The Student News Site of St. Mark's School of Texas

ReMarker

St. Mark's School of Texas
10600 Preston Road Dallas, TX 75230
The Student News Site of St. Mark's School of Texas

ReMarker

The Student News Site of St. Mark's School of Texas

ReMarker

Seniors shine in performing arts

Seniors Miller Wendorf, in orchestra, and Winston Miller, in choir, have now achieved all-state recognition for all four years of their high school career.
Senior+Winston+Miller+performs+a+solo+for+the+school+choir.+
Courtesy Donna Donnell
Senior Winston Miller performs a solo for the school choir.
It is rare for two students to achieve so much in the Fine Arts Department.
Even though the choir and orchestra programs are some of the most decorated in the school, two students’ accomplishments stand out above the rest.
Seniors Winston Miller and Miller Wendorf recently achieved all-state recognition in their respective fine arts: choir and orchestra. These awards add on to their already impressive resume, as the two are also members of the Fine Arts Board and are avid performers in a variety of different productions and groups.
But their accomplishments did not come easy; the awards are proof of the hard work they have put in year in and year out, starting from a young age.
Miller was first introduced to singing 1,000 miles away in the city of Las Vegas, Nevada, where his mom enrolled him in a small private school. As the son of the school’s Music Department Chair, he was constantly immersed in the world of the performing arts and quickly developed a passion for singing.
“My parents encouraged me to join choirs, whether they be in church, school or other places like that,” Miller said. “When I came to St. Mark’s, I very much had the choir in mind.”
As Miller’s family relocated and settled in Dallas during his time in middle school, he began to see choir not just as a performing art but also as a way to connect with others. The close relationships Miller would form and the skills he would gain working in coordination with other choir members were essential to how he approached school and his life.
“Choir taught me that whether it’s through a sport, a club or an extracurricular it’s important to have a community,” Miller said. “You’re a huge group trying to perform the same piece of music. It’s not always good to be by yourself and do things alone.”
Wendorf followed a similar path. He picked up the cello as a fourth grader at an international school in Switzerland, and from there, his love for the instrument soared. However, his passion did not automatically translate to skill. Instead, Wendorf credits consistency and hard work as the driving factor behind his achievements.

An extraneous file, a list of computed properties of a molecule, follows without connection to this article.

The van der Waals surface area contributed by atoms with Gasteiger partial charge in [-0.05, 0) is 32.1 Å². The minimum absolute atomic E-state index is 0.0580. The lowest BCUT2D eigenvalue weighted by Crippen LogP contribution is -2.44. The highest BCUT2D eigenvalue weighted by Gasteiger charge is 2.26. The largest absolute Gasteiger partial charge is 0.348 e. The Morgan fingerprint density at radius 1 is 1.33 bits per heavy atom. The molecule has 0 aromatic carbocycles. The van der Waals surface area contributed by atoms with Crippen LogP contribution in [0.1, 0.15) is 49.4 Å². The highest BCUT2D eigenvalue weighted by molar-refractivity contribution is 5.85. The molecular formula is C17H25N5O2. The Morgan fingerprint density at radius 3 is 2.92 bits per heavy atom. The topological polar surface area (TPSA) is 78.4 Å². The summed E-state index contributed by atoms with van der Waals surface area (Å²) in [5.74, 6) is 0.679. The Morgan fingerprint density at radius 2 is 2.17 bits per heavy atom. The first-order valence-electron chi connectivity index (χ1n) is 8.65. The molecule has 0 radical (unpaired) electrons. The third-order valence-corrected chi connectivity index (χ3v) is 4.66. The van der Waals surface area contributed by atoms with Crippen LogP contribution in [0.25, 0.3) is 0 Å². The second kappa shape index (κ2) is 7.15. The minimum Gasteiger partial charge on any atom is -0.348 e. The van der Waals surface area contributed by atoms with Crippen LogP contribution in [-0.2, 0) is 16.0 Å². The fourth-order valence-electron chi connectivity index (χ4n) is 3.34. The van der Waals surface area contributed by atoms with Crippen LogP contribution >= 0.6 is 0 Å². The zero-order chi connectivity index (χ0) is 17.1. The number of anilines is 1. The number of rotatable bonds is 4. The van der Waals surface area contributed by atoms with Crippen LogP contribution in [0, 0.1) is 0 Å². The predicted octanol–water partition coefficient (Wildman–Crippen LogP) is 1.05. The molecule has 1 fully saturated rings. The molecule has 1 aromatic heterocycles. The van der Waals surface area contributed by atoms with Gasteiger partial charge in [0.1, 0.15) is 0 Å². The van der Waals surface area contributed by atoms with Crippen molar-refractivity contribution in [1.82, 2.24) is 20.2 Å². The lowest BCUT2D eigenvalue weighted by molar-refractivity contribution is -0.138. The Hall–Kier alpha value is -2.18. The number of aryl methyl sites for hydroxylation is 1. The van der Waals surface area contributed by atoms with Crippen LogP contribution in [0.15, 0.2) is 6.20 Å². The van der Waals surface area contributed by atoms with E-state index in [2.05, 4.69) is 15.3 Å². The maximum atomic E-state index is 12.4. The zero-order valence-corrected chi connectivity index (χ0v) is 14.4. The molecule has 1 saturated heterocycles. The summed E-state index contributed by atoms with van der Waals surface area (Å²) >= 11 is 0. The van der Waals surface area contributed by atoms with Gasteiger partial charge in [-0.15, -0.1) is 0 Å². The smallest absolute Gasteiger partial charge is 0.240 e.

“It’s the years of practice that led me to get to the level where I could do all-state in ninth grade,” Wendorf said.
But individual success doesn’t translate to the success of an entire orchestra, either. Through years of experience, Wendorf, like Miller, soon discovered what makes a polished orchestra: the ability to swallow your pride and perform as a group.
“The experience of playing in an orchestra teaches you a lot about communication because you’re just one cog in a much larger machine,” Wendorf said. “You can’t have an ego and play… it’s kind of a humility-inducing experience.”
The years of dedication and consistency Miller and Wendorf have both shown are not going unnoticed. They have received numerous accolades, including most recently the fourth of four consecutive years of all-state honors. For Miller, the awards do much more than recognize his own success, as he believes they also recognize the hard work of his parents.
“The awards are a testament to the dedication and provisions of my parents,” Miller said. “They had a steady and constant push for me to keep choir in my life. When I was brought up on stage for being a four-year all-state chorister, I couldn’t really think of any other reason why I was there besides my parents,” Miller said.
However, the thing they both have enjoyed the most hasn’t been the acclaim; it was the experience of performing at all-state itself.
“The concerts themselves have been some of the most rewarding musical experiences that I’ve ever had,” Wendorf said.
Even beyond the choir and orchestra, both Miller and Wendorf have had a lasting impact as avid performers in SMAcapella, in the school’s Drama productions and at its Coffee House. Most recently, they sang as a duet in this September’s Coffee House, reprising their performance from March of last year.
“Miller and I were able to sing not one, but two songs for Coffee House,” Miller said. “It’s one of my favorite memories. Singing with somebody you’ve been performing with for years and you’ve known for years is very wholesome and fulfilling.”
Wendorf shared the same sense of fulfillment looking back at his moments performing with Miller.
“I feel like our hard work is paying off at the same time,” Wendorf said. “We’ve both worked really hard for this.”
As the two seniors grow into the next stage of their lives, they face the question of how to further pursue their musical endeavors. But no matter where they might end up, they both plan to continue living out their passions.
“It’s hard not to love choir,” Miller said. “I don’t think I could manage college without music in some form or capacity.”
And although the future is uncertain, their experiences performing at the school will stick with them far after they leave.
“I’m not sure what it will look like, to be honest,” Wendorf said. “But I’ll miss being able to do it all like I have here.”
More to Discover
About the Contributors
Joshua Goforth, Staff Writer
William Kozoman, Staff Writer